Cultural aspect: We also realized that some visuals in the video might be culturally sensitive (eg stepping on a ballot paper in a democratic country may be taken as offensive by elected leaders) whereas showing the sign of the US currency ($) may not make sense to Nepali audience. Therefore, the possible reaction of the audience should be considered instead of directly adopting the texts and visuals.


Lessons learnt

So, the learning from this was that communication products are effective when they are designed with the target audience in mind. The audio-visual content which explains ideas for a general audience might not be effective for a specific audience. For example, the adaptation of content targeted at an international audience might not be impactful for a local audience. Similarly, segmentation of audiences for similar content is also important. For example, the audio-visual communication products for federal-level policy makers may not be impactful for subnational or local-level policy makers.

In summary, when target audiences are different, an adaptation of the same message may not create expected the impacts. Therefore, alternatives should be sought. With this learning in mind, we decided to produce another video showing the concept of health system resilience with examples from Nepal. This includes how Nepal’s health system was affected by a decade-long armed conflict, the 2015 earthquake and COVID-19, and how the system responded in these situations. Providing local context with related footage and simplifying the concept from examples and elaboration would convey the message with greater impact. At the same time, we should also be cautious about the length of the video, ensuring that it does not test the patience of the audience and that they watch our message until the end.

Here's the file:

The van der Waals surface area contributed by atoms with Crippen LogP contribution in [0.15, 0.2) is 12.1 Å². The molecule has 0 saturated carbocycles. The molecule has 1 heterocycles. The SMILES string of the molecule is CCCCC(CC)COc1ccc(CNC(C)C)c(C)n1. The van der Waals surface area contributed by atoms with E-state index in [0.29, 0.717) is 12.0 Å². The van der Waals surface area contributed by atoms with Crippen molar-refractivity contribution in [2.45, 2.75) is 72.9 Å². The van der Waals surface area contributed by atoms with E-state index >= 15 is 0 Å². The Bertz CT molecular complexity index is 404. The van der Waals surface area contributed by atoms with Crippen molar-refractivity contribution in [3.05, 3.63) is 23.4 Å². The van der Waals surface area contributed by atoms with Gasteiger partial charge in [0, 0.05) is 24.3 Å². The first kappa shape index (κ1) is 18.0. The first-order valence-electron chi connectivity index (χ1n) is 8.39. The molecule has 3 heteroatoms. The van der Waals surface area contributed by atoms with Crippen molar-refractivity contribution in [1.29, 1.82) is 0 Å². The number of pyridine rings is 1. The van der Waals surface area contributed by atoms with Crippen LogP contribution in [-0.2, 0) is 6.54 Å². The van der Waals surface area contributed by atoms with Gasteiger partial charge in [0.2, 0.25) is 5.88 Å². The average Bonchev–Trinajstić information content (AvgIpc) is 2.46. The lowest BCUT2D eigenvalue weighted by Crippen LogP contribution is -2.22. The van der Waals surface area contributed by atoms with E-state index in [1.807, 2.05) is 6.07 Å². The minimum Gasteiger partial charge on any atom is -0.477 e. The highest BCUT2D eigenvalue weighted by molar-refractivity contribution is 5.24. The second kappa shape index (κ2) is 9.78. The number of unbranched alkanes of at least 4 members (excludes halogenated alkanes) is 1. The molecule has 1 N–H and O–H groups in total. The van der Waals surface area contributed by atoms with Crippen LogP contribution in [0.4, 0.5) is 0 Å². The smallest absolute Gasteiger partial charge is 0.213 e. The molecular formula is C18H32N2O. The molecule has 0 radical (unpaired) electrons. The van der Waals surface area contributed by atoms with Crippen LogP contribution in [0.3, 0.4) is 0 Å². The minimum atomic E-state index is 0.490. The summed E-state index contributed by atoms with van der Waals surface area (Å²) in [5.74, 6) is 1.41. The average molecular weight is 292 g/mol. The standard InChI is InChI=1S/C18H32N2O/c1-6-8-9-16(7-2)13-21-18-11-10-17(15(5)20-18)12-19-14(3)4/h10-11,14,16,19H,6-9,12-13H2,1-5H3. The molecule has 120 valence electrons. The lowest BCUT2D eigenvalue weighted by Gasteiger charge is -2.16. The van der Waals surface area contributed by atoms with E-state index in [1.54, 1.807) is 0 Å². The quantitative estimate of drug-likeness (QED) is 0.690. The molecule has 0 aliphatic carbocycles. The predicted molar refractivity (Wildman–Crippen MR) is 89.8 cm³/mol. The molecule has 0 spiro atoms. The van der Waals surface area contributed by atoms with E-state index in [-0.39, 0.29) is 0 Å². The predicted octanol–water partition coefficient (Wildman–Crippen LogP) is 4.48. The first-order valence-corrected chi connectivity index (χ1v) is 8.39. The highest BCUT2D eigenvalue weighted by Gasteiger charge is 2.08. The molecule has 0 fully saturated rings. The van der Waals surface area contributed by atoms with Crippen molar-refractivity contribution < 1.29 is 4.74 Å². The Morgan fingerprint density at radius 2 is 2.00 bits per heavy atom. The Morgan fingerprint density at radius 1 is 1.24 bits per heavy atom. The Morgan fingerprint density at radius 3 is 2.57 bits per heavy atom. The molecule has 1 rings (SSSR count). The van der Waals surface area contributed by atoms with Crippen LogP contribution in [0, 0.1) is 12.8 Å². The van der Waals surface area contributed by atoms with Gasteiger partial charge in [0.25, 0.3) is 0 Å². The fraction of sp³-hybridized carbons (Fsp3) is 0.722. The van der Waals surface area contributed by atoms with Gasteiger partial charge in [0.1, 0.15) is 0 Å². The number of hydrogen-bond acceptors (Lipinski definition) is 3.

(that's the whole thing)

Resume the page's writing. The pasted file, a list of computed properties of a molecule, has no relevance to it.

The original English-language version of the video